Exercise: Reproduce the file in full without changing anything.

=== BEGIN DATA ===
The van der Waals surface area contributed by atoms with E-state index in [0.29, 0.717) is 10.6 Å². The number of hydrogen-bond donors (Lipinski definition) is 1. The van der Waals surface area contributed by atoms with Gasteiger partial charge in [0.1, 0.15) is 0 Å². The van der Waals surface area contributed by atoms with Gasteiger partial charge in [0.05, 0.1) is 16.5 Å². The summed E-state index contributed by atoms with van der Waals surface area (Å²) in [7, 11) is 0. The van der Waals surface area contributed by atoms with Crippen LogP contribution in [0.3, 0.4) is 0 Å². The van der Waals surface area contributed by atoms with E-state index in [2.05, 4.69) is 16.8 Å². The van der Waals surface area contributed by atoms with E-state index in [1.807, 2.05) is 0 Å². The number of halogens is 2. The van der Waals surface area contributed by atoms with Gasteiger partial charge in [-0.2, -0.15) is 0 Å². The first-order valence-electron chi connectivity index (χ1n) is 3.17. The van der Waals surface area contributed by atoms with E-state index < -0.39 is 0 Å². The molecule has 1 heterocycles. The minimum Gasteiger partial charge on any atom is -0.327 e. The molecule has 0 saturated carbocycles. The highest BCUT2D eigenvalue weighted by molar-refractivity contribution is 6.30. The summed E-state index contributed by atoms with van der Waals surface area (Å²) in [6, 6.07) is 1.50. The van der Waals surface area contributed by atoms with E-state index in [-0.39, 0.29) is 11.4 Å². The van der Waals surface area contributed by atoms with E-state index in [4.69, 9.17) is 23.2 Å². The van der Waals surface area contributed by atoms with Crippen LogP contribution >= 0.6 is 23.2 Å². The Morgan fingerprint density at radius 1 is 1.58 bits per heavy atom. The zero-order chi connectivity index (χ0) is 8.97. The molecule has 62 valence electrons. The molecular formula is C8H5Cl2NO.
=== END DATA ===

The van der Waals surface area contributed by atoms with E-state index in [0.29, 0.717) is 10.6 Å². The number of hydrogen-bond donors (Lipinski definition) is 1. The van der Waals surface area contributed by atoms with Gasteiger partial charge in [0.1, 0.15) is 0 Å². The van der Waals surface area contributed by atoms with Gasteiger partial charge in [0.05, 0.1) is 16.5 Å². The summed E-state index contributed by atoms with van der Waals surface area (Å²) in [7, 11) is 0. The van der Waals surface area contributed by atoms with Crippen LogP contribution in [0.3, 0.4) is 0 Å². The van der Waals surface area contributed by atoms with E-state index in [2.05, 4.69) is 16.8 Å². The van der Waals surface area contributed by atoms with E-state index in [1.807, 2.05) is 0 Å². The number of halogens is 2. The van der Waals surface area contributed by atoms with Gasteiger partial charge in [-0.2, -0.15) is 0 Å². The first-order valence-electron chi connectivity index (χ1n) is 3.17. The van der Waals surface area contributed by atoms with E-state index < -0.39 is 0 Å². The molecule has 1 heterocycles. The minimum Gasteiger partial charge on any atom is -0.327 e. The molecule has 0 saturated carbocycles. The highest BCUT2D eigenvalue weighted by molar-refractivity contribution is 6.30. The summed E-state index contributed by atoms with van der Waals surface area (Å²) in [6, 6.07) is 1.50. The van der Waals surface area contributed by atoms with E-state index in [-0.39, 0.29) is 11.4 Å². The van der Waals surface area contributed by atoms with E-state index in [4.69, 9.17) is 23.2 Å². The van der Waals surface area contributed by atoms with Crippen LogP contribution >= 0.6 is 23.2 Å². The Morgan fingerprint density at radius 1 is 1.58 bits per heavy atom. The zero-order chi connectivity index (χ0) is 8.97. The molecule has 62 valence electrons. The molecular formula is C8H5Cl2NO.